Familial gastric cancer: detection of a hereditary cause helps to understand its etiology
- Equal contributors
1 Department of Human Genetics, Radboud University Nijmegen Medical Centre, PO box 9101, Nijmegen, 6500HB, The Netherlands
2 Department of Pathology, Radboud University Nijmegen Medical Centre, PO box 9101, Nijmegen, 6500HB, The Netherlands
3 Department of Gastroenterology, Radboud University Nijmegen Medical Centre, PO box 9101, Nijmegen, 6500HB, The Netherlands
Hereditary Cancer in Clinical Practice 2012, 10:18 doi:10.1186/1897-4287-10-18Published: 12 December 2012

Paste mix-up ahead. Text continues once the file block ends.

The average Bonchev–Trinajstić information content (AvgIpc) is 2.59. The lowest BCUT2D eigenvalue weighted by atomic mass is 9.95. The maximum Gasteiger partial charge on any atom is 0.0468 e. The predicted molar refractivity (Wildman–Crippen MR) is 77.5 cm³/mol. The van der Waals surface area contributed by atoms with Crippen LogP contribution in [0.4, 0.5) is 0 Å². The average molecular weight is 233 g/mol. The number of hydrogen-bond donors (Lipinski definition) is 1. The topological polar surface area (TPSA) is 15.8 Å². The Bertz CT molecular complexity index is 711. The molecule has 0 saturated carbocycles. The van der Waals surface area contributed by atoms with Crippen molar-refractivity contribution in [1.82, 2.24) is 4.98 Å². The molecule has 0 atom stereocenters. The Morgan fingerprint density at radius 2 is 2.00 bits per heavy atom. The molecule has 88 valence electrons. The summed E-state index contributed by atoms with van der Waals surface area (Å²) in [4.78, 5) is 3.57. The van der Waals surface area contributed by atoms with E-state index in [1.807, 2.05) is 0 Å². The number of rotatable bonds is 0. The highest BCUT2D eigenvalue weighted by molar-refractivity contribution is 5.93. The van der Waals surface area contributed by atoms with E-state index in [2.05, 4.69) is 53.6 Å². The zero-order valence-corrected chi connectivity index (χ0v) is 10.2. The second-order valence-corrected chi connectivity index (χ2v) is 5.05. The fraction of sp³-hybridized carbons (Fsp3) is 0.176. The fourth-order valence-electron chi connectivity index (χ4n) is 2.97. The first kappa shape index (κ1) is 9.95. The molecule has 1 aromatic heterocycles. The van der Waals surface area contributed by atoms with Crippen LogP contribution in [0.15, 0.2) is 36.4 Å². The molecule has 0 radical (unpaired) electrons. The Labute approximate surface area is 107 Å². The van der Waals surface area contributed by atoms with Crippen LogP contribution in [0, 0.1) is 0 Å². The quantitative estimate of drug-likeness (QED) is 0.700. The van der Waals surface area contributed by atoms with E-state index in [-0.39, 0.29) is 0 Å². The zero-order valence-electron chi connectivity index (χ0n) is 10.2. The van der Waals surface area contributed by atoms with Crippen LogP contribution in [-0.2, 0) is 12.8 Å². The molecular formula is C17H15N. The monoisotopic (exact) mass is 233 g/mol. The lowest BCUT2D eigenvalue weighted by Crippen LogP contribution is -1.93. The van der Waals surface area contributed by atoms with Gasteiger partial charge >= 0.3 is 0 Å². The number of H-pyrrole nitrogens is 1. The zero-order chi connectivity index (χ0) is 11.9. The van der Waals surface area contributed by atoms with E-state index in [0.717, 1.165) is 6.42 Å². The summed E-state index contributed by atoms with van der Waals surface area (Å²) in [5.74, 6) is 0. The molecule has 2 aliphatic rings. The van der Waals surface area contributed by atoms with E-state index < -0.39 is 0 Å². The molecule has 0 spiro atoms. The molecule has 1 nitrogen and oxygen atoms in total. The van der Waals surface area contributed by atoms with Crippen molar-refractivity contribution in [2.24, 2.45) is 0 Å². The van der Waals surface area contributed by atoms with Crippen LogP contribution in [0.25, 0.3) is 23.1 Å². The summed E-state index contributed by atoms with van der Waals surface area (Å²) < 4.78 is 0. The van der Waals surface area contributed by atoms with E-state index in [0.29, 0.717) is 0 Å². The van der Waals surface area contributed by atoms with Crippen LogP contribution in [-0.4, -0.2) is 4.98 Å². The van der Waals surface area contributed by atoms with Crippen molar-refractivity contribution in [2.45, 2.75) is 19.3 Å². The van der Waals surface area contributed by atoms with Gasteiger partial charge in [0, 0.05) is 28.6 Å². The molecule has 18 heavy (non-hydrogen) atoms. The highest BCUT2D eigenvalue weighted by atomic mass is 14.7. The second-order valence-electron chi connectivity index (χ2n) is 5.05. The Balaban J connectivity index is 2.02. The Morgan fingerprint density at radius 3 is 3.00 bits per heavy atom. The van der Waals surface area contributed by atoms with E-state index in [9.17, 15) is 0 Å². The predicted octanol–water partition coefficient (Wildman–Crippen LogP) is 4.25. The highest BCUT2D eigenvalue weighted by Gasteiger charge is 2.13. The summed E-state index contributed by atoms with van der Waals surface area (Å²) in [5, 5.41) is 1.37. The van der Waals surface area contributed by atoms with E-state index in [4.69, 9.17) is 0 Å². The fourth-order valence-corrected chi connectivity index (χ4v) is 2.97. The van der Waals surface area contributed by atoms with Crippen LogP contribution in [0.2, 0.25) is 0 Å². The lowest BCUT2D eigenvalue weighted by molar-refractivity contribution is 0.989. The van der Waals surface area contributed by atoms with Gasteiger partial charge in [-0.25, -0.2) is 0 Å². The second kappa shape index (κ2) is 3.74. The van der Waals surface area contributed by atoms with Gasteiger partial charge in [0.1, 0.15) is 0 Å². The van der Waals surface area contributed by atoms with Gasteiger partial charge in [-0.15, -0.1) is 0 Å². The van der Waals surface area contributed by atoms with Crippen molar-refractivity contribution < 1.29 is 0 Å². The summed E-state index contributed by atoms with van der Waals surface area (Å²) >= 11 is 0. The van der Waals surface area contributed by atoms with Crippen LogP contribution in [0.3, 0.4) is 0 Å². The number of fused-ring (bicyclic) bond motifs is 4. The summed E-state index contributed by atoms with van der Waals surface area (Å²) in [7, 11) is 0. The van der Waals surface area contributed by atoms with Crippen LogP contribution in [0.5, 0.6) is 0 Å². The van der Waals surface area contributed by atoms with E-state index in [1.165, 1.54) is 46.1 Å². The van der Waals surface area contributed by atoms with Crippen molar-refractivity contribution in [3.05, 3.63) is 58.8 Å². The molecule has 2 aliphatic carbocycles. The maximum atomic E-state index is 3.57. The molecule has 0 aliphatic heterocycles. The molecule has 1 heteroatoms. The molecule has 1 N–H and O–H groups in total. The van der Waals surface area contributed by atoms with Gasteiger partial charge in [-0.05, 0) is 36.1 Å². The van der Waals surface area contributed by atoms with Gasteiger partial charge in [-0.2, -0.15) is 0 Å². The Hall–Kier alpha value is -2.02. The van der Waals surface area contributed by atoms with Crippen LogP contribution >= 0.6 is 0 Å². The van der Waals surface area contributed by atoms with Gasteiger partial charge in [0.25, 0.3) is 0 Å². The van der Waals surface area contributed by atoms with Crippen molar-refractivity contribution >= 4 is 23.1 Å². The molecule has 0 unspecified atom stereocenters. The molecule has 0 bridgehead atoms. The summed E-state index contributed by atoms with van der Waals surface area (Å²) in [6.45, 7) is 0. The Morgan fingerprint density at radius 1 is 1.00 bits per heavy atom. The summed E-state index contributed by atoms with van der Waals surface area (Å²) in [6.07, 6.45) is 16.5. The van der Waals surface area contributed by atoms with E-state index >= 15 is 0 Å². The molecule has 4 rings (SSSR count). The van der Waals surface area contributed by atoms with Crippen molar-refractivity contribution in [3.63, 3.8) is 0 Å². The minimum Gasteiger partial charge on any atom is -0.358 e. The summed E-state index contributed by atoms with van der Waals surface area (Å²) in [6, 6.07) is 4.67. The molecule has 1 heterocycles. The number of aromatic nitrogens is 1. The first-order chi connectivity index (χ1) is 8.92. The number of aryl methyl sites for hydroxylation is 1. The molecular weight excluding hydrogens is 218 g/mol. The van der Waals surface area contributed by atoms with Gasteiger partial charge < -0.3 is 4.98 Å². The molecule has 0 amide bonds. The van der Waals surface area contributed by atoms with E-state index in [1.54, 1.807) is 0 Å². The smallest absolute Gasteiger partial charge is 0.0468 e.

Worldwide, gastric cancer is one of the most common forms of cancer, with a high morbidity and mortality. Several environmental factors predispose to the development of gastric cancer, such as Helicobacter pylori infection, diet and smoking. Familial clustering of gastric cancer is seen in 10% of cases, and approximately 3% of gastric cancer cases arise in the setting of hereditary diffuse gastric cancer (HDGC). In families with HDGC, gastric cancer presents at relatively young age. Germline mutations in the CDH1 gene are the major cause of HDGC and are identified in approximately 25-50% of families which fulfill strict criteria. Prophylactic gastrectomy is the only option to prevent gastric cancer in individuals with a CDH1 mutation. However, in the majority of families with multiple cases of gastric cancer no germline genetic abnormality can be identified and therefore preventive measures are not available, except for general lifestyle advice. Future research should focus on identifying new genetic predisposing factors for all types of familial gastric cancer.